412. Dreadlocks


What do you think when you see someone wearing dreadlocks? Do you think the wearer is Rastafarian? Do you wonder how they are made?

Zoe Clare Star Water. Copyright ©2013 Ruth Lor Malloy

Zoe Clare Star Water. Copyright ©2013 Ruth Lor Malloy

Dreadlocks are not recent nor are they confined to any one religion. Some people claim that the biblical Sampson wore his hair matted as well as uncut. It seems that some ancient Greeks, Hindus and Africans grew dreadlocks.

Uncut hair has a spiritual significance for some of our aboriginal cultures too. While they do not cultivate the dreads or matted ringlet-like hair, long hair is very important also for Sikhs. The belief is that it helps the flow of energy and connection to their deity.

But not all people wearing dreadlocks belong to a religion.

I met Zoe Clare Star Water recently. She is of Irish origin with a few drops of Cherokee blood. She was brought up Roman Catholic but now labels herself “a post-new age spiritualist.” When she was 19 years old, she felt she needed a hair-style change. Her hair was straight and so long that she could sit on it.

I have always expressed myself through my hair,” she says. “My mother used to give me one day a week in which to experiment with it. I started dying my hair in 7th grade, and didn’t really stop until I put dreads in.  I had every colour of the rainbow at certain points, but my favourite colours to dye were red, purple, and black. “

She had never seen a Rastafarian or an African when she started her dreads. She began by making 27 loose braids and cultivating the locks by back-combing, teasing her hair back towards her scalp. She never combed her hair out again.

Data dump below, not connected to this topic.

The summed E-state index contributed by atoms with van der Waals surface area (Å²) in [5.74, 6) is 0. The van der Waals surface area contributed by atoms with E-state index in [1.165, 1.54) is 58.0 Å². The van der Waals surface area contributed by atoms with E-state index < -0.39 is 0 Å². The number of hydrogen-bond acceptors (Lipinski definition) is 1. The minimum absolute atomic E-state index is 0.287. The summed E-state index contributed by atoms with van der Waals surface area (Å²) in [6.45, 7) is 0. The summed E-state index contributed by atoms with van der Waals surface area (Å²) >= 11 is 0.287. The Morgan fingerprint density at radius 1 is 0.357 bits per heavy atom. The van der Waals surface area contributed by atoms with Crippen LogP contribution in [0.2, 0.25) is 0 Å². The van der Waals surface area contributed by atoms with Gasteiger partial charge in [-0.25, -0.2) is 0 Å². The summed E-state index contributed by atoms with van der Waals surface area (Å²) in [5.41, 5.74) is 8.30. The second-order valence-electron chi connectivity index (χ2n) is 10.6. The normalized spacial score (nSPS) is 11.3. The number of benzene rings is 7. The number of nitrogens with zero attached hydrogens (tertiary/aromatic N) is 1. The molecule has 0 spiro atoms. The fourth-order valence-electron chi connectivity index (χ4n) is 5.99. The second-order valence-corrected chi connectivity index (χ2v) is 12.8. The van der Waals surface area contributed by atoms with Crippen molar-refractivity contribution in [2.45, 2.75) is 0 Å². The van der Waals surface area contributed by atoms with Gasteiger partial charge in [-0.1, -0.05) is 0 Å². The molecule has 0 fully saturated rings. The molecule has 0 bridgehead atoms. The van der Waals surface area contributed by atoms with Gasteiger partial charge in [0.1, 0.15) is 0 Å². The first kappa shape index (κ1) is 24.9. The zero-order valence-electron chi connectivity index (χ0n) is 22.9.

Over time as her hair grew and got tighter and tighter, the texture of her hair changed. She cannot break up the solid ringlets now. Her hair is like a sponge, soaking up water when she washes it which she does every two or three days. In the last three years, her hair has gotten thicker and thicker. She is now 30.

Her father warned her that she would not be considered a professional woman with dreadlocks. She says, “Having an alternative hair style, there has been an amount of stereotyping that has gone along with the look.  While I have been successful in the professional coffee industry, I have found the most receptive environments to be in the entertainment and artistic communities.  All in all, it is not the hair style that delivers the message, and the people I wish to work with would always be looking beyond such a topical image.”

She says anyone can grow dreadlocks and it seems more and more people in Toronto are doing that. There are hair salons in this town that can help.

We welcome your comments. Ruth.

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